NEW YORK — C. Michael Armstrong likes to tell the story that his granddaughter prayed when he left California three years ago to take the helm at the telephone and cable giant AT&T Corp.
"Well God, I guess this is goodbye. We're moving to New Jersey tomorrow," Armstrong often relates the toddler as saying as the family moved to AT&T headquarters in Basking Ridge, N.J., where he took on one of the most daunting jobs in corporate America.
Now, with AT&T stock dropping 54% this year and the board breaking up the company under a restructuring plan, Chairman and Chief Executive Armstrong might be excused for seeking divine assistance himself.
The Economist magazine put it bluntly last month: "Michael Armstrong has spent $110 billion on turning AT&T into a broadband-communications powerhouse. But unless he can fix its sagging share price, he may not survive to see his strategy through."
Tom Hudson, who manages Lord Abbett Affiliated Fund, which until recently owned AT&T stock, said that there was confusion among consumers about the telecommunications options on the market today and that AT&T underestimated the competition.
"Mike would be the first to admit that they truly didn't understand what they were up against," Hudson said.
"The big question is 'What happens to Mike?' " Brian Adamik, president of the Yankee Group technology consulting firm, said of the restructuring. "He may just be the transitional chairman. My sense is that, at the end, he would step down."
How quickly the tide turned against Armstrong, 62, who just 18 months into his reign at the largest U.S. telephone company was being hailed for turning around the sleeping giant founded by Alexander Graham Bell 125 years ago.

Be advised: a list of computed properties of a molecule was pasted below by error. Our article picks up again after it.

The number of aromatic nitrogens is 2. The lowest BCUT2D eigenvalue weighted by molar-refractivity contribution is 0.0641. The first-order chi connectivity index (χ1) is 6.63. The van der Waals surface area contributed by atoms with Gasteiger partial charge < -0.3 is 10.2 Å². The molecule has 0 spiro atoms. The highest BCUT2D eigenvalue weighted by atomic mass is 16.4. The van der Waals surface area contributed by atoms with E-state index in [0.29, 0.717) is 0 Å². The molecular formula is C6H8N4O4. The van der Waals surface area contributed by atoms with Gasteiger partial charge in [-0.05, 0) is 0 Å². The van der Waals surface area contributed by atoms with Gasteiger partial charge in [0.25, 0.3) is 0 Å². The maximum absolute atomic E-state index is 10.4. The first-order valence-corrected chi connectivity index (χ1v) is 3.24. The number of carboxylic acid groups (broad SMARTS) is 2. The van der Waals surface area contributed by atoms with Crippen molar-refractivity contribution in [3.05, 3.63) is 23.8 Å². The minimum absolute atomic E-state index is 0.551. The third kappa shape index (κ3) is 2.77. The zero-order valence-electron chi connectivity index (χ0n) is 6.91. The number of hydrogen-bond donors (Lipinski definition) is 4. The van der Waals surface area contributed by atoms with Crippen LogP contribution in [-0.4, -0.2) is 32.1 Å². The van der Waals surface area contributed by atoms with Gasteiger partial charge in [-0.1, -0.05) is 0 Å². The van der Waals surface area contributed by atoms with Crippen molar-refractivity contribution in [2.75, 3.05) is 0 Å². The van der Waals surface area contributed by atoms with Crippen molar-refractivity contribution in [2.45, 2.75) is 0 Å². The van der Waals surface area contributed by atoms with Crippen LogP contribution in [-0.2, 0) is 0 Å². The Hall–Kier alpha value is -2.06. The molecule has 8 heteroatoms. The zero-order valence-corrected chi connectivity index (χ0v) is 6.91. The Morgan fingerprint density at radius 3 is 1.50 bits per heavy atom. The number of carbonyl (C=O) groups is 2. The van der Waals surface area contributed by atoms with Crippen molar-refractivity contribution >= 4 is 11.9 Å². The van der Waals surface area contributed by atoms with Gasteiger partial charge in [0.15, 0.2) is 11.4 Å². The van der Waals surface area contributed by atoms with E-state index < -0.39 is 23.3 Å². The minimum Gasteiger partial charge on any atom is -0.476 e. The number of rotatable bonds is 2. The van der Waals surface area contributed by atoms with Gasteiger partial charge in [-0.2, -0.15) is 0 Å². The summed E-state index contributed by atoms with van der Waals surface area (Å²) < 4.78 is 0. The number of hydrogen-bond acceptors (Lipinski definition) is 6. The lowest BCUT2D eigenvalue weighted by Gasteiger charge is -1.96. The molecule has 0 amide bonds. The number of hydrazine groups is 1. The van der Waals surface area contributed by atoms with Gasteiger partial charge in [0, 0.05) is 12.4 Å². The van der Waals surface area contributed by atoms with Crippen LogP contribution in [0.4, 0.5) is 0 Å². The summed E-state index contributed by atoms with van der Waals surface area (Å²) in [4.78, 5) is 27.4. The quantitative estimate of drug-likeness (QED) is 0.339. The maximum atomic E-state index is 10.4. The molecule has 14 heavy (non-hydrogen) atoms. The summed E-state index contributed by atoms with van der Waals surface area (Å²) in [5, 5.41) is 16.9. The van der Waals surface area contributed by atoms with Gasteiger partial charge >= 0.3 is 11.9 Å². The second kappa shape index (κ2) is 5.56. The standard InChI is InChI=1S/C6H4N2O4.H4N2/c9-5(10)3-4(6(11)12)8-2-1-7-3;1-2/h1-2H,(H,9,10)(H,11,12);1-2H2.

AT&T had been stuck in low gear in the years after the court-ordered break-up of the old telephone monopoly, and was not responding to, let alone leading, the breathtaking pace of change in its industry. Market share was perpetually eroding, and AT&T appeared to have no strategic plan in hand to lead it beyond long-distance service or to jar it from the slow-to-no-growth rut under longtime Chairman Robert Allen.
After a three-month hunt, it lured aboard the Harley-Davidson-riding Armstrong, a 31-year veteran at IBM Corp. who had earned a reputation as a turnaround specialist during his stint as head of the Hughes Electronics Corp. division of General Motors Corp.
Under Armstrong's direction, AT&T cut its costs, shed 18,000 jobs and forged acquisitions and alliances aimed at advancing its positions across the spectrum of its operations and breaking into new businesses, such as cable television.
On the local phone service front, where AT&T is weakest, it bought Teleport Communications Group Inc. In the booming wireless market, it bought Vanguard Cellular Systems Inc. and launched an aggressive pricing plan that shored up its position as the nation's largest wireless phone service provider.
Armstrong struck a deal with IBM to take over Big Blue's global communications network, expanding AT&T's international reach and its small but fast-growing data transmission business.
It forged international service alliances with several of the biggest non-U.S. telecom companies, including British Telecommunications, Japan Telecom Co. and Japan's Nippon Telegraph and Telephone Corp.
But its biggest coup under Armstrong was its explosion onto the cable television scene, first through the purchase of Tele-Communications Inc., which in a single $55-billion swoop made it the nation's No. 2 cable TV operator, and then through its surprise bid to steal MediaOne Group Inc. from Comcast Corp.
The Detroit-born Armstrong is often cited as the very model of a modern CEO, who looks at the big picture but also gets involved in the details. Armstrong was greeted at AT&T in 1997 as a savior. When he arrived, he told employees his mission was to show that "this elephant can dance."
Three years on, investors are asking whether it is dancing to the right tune.